I have had the privilege of teaching Pre-K Sunday School at our church since it began 5 years ago. The curriculum that we use alternates each year between the Old and New Testament. This year, it’s time for a trek with 3 and 4 year olds through the Old Testament.
It was my turn to teach yesterday morning, and our year long journey through the Old Testament is drawing nigh. However, we are only in the book of Numbers. 😉 Yesterday’s lesson came from Numbers 20 and 21.
 Now there was no water for the congregation. And they assembled themselves together against Moses and against Aaron.  And the people quarreled with Moses and said, “Would that we had perished when our brothers perished before the LORD!  Why have you brought the assembly of the LORD into this wilderness, that we should die here, both we and our cattle?  And why have you made us come up out of Egypt to bring us to this evil place? It is no place for grain or figs or vines or pomegranates, and there is no water to drink.”  Then Moses and Aaron went from the presence of the assembly to the entrance of the tent of meeting and fell on their faces. And the glory of the LORD appeared to them,  and the LORD spoke to Moses, saying,  “Take the staff, and assemble the congregation, you and Aaron your brother, and tell the rock before their eyes to yield its water. So you shall bring water out of the rock for them and give drink to the congregation and their cattle.”  And Moses took the staff from before the LORD, as he commanded him.  Then Moses and Aaron gathered the assembly together before the rock, and he said to them, “Hear now, you rebels: shall we bring water for you out of this rock?”  And Moses lifted up his hand and struck the rock with his staff twice, and water came out abundantly, and the congregation drank, and their livestock.  And the LORD said to Moses and Aaron, “Because you did not believe in me, to uphold me as holy in the eyes of the people of Israel, therefore you shall not bring this assembly into the land that I have given them.”  These are the waters of Meribah, where the people of Israel quarreled with the LORD, and through them he showed himself holy. (Numbers 20:2-13 ESV)
 From Mount Hor they set out by the way to the Red Sea, to go around the land of Edom. And the people became impatient on the way.  And the people spoke against God and against Moses, “Why have you brought us up out of Egypt to die in the wilderness? For there is no food and no water, and we loathe this worthless food.”  Then the LORD sent fiery serpents among the people, and they bit the people, so that many people of Israel died.  And the people came to Moses and said, “We have sinned, for we have spoken against the LORD and against you. Pray to the LORD, that he take away the serpents from us.” So Moses prayed for the people.  And the LORD said to Moses, “Make a fiery serpent and set it on a pole, and everyone who is bitten, when he sees it, shall live.”  So Moses made a bronze serpent and set it on a pole. And if a serpent bit anyone, he would look at the bronze serpent and live. (Numbers 21:4-9 ESV)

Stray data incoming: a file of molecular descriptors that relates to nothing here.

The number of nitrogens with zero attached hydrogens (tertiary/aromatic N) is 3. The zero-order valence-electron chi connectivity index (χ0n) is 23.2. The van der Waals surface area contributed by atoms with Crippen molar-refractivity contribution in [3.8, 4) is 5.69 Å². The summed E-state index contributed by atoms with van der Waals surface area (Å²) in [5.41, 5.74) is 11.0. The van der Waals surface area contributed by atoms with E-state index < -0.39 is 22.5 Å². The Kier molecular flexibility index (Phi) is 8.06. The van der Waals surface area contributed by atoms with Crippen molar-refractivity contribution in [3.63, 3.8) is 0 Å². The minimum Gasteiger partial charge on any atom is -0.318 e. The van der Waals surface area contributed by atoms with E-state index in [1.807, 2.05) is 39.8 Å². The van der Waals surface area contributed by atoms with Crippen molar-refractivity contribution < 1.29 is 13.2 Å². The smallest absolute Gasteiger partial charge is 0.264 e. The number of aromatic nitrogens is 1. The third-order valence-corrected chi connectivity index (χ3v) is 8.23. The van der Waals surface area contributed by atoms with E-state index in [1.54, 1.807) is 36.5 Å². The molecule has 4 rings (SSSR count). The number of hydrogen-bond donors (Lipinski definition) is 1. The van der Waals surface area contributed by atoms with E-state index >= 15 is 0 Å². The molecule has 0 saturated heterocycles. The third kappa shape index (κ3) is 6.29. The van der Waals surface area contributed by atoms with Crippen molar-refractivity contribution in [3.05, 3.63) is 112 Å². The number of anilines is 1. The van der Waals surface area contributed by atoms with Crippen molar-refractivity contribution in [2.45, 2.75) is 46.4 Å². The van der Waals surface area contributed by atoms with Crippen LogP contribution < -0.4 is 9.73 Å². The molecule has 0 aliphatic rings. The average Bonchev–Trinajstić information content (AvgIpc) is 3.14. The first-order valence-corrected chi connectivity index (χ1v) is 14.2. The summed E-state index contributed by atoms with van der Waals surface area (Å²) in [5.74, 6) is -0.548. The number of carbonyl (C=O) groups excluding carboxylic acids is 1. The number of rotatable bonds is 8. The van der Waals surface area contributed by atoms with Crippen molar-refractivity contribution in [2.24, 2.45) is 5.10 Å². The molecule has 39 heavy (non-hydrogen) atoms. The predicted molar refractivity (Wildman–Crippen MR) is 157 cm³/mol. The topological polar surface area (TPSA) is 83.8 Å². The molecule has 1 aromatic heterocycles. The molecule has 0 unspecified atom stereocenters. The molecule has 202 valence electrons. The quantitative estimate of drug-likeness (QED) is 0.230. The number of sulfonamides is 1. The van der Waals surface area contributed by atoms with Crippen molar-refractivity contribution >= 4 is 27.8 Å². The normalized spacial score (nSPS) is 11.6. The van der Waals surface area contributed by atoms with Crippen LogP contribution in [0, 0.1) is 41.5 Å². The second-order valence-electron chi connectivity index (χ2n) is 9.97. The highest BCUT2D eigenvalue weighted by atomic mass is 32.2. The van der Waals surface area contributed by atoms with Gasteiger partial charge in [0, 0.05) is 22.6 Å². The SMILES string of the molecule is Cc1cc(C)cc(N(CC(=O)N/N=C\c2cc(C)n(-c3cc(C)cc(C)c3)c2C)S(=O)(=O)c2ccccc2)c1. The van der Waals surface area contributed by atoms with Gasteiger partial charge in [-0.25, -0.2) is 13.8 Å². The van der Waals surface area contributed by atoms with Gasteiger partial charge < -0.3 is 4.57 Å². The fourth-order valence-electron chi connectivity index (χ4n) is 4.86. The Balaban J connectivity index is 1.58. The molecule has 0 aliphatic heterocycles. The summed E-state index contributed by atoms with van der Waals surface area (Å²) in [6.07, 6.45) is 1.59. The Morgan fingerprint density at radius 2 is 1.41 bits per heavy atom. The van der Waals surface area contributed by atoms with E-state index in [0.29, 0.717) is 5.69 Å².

When I was telling the story to my captive 3 and 4 year olds, I did my BEST “whiny” voice to mimic what the Israelites asked Moses and, indirectly God, “Did you bring us out into the desert so that we would die HERE instead of Egypt?” I rolled my eyes at the Israelites (not my preschoolers). Why were they constantly complaining? They called the manna that God daily provided–worthless (Numbers 21:5). I shook my head at the Israelites (again, not at my preschoolers). Worthless? Really? God provided manna, in abundance, for the children of Israel. Every.single.day. Would they have had adequate food apart from the manna, apart from God’s provision? No way, Jose. Why did they complain about coming to the wilderness? Didn’t they remember that God’s purpose of the trip through the wilderness was to get to the Promised Land? Didn’t they remember God’s covenant with their forefathers Abraham, Isaac, and Jacob that He was establishing a people for His name? God would not be the covenant keeping God that He is if He let them die in the wilderness. Palm to the forehead.